The coronavirus has created a furor. The store shelves are empty of hand cleanser and other such products; prices are steeply rising for supplies related to the pandemic; the media has rung alarm bells while calling people to calm; the restaurant where I ate breakfast this morning was empty but for the staff and myself; we are passing the peace in church with a pat on the back instead of the handshake; and warnings and advice are being sent out by organizations that serve the public. The politicians are fighting about how to respond and blaming each other for inadequate measures. So what is new? They fight about so many things.
What should Christians do as a witness? Trust God in life and death; don’t panic; do what is necessary to keep you and the neighbor from contracting the disease; and don’t foment hysteria. We must lead. We must show that death is not the worst thing that can happen to us, while at the same time we should not be careless. We should pray for others and call on the Lord in this time of affliction.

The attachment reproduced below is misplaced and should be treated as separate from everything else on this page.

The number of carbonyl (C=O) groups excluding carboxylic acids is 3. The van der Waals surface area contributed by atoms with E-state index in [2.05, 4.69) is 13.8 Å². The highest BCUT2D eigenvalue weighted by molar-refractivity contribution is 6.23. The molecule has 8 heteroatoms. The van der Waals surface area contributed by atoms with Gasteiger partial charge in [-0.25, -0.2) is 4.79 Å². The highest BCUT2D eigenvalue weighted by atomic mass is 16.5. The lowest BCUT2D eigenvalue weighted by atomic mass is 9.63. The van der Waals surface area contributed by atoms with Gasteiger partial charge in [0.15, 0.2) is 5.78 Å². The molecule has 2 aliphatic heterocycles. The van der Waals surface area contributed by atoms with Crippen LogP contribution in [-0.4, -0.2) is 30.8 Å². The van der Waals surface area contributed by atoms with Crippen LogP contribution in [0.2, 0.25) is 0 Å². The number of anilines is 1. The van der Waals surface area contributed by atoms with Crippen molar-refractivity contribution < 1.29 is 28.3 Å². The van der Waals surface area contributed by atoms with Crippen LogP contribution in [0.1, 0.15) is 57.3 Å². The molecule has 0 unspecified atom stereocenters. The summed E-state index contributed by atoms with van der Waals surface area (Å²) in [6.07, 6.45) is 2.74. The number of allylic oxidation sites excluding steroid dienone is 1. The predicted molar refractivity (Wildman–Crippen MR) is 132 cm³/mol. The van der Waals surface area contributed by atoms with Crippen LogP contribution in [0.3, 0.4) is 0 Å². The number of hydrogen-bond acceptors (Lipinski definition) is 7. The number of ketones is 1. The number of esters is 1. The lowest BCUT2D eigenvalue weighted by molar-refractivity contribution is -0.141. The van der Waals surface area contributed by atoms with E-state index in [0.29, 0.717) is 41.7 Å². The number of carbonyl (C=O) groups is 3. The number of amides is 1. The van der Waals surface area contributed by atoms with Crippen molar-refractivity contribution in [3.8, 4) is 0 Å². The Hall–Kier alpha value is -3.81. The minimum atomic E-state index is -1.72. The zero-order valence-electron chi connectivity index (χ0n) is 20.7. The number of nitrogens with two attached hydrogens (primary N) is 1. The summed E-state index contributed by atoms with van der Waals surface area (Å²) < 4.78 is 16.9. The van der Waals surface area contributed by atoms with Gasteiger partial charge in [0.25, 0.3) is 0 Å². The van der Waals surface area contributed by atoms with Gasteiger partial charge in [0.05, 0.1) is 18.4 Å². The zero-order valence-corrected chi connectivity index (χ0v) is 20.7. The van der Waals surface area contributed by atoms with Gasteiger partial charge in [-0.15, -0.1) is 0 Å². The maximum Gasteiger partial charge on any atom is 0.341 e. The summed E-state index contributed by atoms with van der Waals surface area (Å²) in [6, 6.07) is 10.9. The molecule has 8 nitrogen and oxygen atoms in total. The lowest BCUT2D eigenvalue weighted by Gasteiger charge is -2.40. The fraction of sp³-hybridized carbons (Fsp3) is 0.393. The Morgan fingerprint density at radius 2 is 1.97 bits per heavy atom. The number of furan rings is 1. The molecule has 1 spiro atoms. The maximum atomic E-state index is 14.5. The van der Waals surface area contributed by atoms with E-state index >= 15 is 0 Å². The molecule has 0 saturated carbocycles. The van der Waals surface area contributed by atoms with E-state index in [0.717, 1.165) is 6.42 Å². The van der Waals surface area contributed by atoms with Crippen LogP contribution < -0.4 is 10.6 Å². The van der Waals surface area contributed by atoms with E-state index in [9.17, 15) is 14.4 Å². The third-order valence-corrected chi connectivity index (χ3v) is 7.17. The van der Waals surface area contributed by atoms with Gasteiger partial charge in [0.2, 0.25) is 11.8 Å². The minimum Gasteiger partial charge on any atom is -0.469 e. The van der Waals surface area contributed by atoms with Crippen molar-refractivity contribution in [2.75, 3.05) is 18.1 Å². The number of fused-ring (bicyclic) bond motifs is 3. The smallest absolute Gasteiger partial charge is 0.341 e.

In our conversations with others we may find opportunities for witness and may have to defend the faith in light of the sickness and death that comes from the pandemic. We must also remember that at this time the virus has not resulted in mass death. Such a thing happened in 1347 and the following years with the advent of the Great Mortality, or Black Death, in the East and West. A multitude of people died. In those years about one-third of the European population met death because of the disease.
For now, we pray that we may continue to trust the Lord in all things including this time of the spread of the coronavirus.
Michael G. Tavella
March 10, 2020